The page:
In its essence the holiness of Jerusalem is an attribute of the holy places themselves. As a conceptual matter it is reassuring to note that the main holy places of three religions are clearly marked, distinct and known: the Church of the Holy Sepulcher for Christians, the Wailing Wall for Jews, and the Dome of the Rock and Al Aqsa Mosque for Muslims. All three shrines are located within the ancient walled city. Around these shrines have grown up over the years quarters inhabited by the followers of each religion, all believers in one God. Thus within the walled city we have the Christian (and Armenian) Quarter, the Jewish Quarter and the Muslim Quarter. Each quarter contains buildings inhabited and used by the followers of each religion, and each quarter has cultural characteristics separate and distinct from the others.

Over time, a shade and degree of holiness has been extended to these quarters of the walled city surrounding the shrines themselves. Beyond that, however, it is stretching the point to call “holy” every building, every neighbourhood and every street corner that has been built up around the walled city, extending out many kilometres in some directions. When Jerusalem is called a holy city, this can only mean the walled city where the holy places are located and their immediate surroundings inhabited for centuries by believers.

It can be argued that the holiness of the walled city is God-given, for the existence of the houses of God associated with the three monotheistic religions. We must distinguish between the God-given holy areas and those added to the city in response to population growth and the decisions of successive government acts.

For example, in 1933 the British High Commissioner expanded the city limits; this did not expand the areas of God-given holiness. The same holds true for other extensions of the city limits by the municipality of Arab Jerusalem in 1955 and by Israel in 1980. It is hard to find either religious or historical justification for a refusal to compromise on the areas of Arab Jerusalem that lie outside the walled old city but still within present municipal boundaries.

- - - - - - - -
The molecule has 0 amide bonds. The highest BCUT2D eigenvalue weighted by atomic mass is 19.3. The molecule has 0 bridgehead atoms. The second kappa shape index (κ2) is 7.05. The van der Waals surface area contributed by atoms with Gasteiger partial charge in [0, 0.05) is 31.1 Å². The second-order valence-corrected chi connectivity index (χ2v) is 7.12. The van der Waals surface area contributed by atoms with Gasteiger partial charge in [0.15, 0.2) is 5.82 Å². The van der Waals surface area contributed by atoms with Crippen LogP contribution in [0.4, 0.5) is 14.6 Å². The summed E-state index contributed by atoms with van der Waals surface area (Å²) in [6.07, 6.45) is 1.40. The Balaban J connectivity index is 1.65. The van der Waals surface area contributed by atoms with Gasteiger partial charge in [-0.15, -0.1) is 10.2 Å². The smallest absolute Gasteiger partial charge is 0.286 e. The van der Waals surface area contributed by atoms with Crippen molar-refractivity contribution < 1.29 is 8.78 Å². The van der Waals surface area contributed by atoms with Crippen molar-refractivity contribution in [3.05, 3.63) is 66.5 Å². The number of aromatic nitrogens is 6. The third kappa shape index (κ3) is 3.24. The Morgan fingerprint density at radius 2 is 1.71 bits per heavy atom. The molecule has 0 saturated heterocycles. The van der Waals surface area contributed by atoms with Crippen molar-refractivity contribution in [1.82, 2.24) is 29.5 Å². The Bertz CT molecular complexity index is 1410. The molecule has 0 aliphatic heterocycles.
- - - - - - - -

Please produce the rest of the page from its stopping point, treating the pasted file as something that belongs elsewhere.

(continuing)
Direct negotiations between Israel and the Arab side began on the basis of UN Security Council Resolution 242, which declares inadmissible the acquisition of territory by war. I propose to maintain a distinction between the areas that were made holy by God and those incorporated into Jerusalem by man. The essential dispute about Jerusalem concerns not the modern secular city — restaurants, nightclubs and apartment blocks, the King David and Intercontinental hotels — but rather the ancient walled city.

It is fortunate for the solution of the problem of Jerusalem, at least conceptually, that the city has three names: Al Quds in Arabic, Yerushalaim in Hebrew, and Jerusalem as it is known to the rest of the world. Here is the first component of my conceptual framework.

The walled city, the true and holy Jerusalem, would belong to no single nation or religion. Rather, it would belong to the whole world and to the three religions: Muslim, Christian and Jewish. Thus no state would have political sovereignty over it, so that Jerusalem would remain a spiritual basin, as it was originally founded and universally conceived.